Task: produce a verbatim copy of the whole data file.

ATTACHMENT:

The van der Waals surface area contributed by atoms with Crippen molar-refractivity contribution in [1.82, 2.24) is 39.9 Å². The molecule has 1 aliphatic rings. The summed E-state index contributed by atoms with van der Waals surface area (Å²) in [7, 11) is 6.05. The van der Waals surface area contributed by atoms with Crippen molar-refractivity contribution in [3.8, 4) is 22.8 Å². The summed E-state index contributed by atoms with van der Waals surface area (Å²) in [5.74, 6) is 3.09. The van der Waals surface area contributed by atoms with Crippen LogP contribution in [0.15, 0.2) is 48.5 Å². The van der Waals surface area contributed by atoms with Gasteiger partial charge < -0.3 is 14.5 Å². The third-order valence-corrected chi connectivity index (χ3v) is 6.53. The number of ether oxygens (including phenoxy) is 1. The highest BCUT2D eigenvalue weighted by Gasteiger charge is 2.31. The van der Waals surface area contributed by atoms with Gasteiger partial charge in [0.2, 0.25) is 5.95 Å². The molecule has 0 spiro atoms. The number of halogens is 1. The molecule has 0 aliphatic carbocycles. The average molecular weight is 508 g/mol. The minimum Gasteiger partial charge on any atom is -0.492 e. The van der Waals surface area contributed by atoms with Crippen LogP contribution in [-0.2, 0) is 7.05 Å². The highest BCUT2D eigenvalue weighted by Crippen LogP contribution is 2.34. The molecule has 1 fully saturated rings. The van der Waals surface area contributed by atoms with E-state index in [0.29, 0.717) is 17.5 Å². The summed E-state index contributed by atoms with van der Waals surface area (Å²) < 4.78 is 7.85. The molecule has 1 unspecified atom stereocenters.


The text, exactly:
The van der Waals surface area contributed by atoms with Crippen molar-refractivity contribution in [1.82, 2.24) is 39.9 Å². The molecule has 1 aliphatic rings. The summed E-state index contributed by atoms with van der Waals surface area (Å²) in [7, 11) is 6.05. The van der Waals surface area contributed by atoms with Crippen molar-refractivity contribution in [3.8, 4) is 22.8 Å². The summed E-state index contributed by atoms with van der Waals surface area (Å²) in [5.74, 6) is 3.09. The van der Waals surface area contributed by atoms with Crippen LogP contribution in [0.15, 0.2) is 48.5 Å². The van der Waals surface area contributed by atoms with Gasteiger partial charge < -0.3 is 14.5 Å². The third-order valence-corrected chi connectivity index (χ3v) is 6.53. The number of ether oxygens (including phenoxy) is 1. The highest BCUT2D eigenvalue weighted by Gasteiger charge is 2.31. The van der Waals surface area contributed by atoms with Gasteiger partial charge in [0.2, 0.25) is 5.95 Å². The molecule has 0 spiro atoms. The number of halogens is 1. The molecule has 0 aliphatic carbocycles. The average molecular weight is 508 g/mol. The minimum Gasteiger partial charge on any atom is -0.492 e. The van der Waals surface area contributed by atoms with Crippen LogP contribution in [-0.2, 0) is 7.05 Å². The highest BCUT2D eigenvalue weighted by Crippen LogP contribution is 2.34. The molecule has 1 fully saturated rings. The van der Waals surface area contributed by atoms with E-state index in [0.29, 0.717) is 17.5 Å². The summed E-state index contributed by atoms with van der Waals surface area (Å²) < 4.78 is 7.85. The molecule has 1 unspecified atom stereocenters.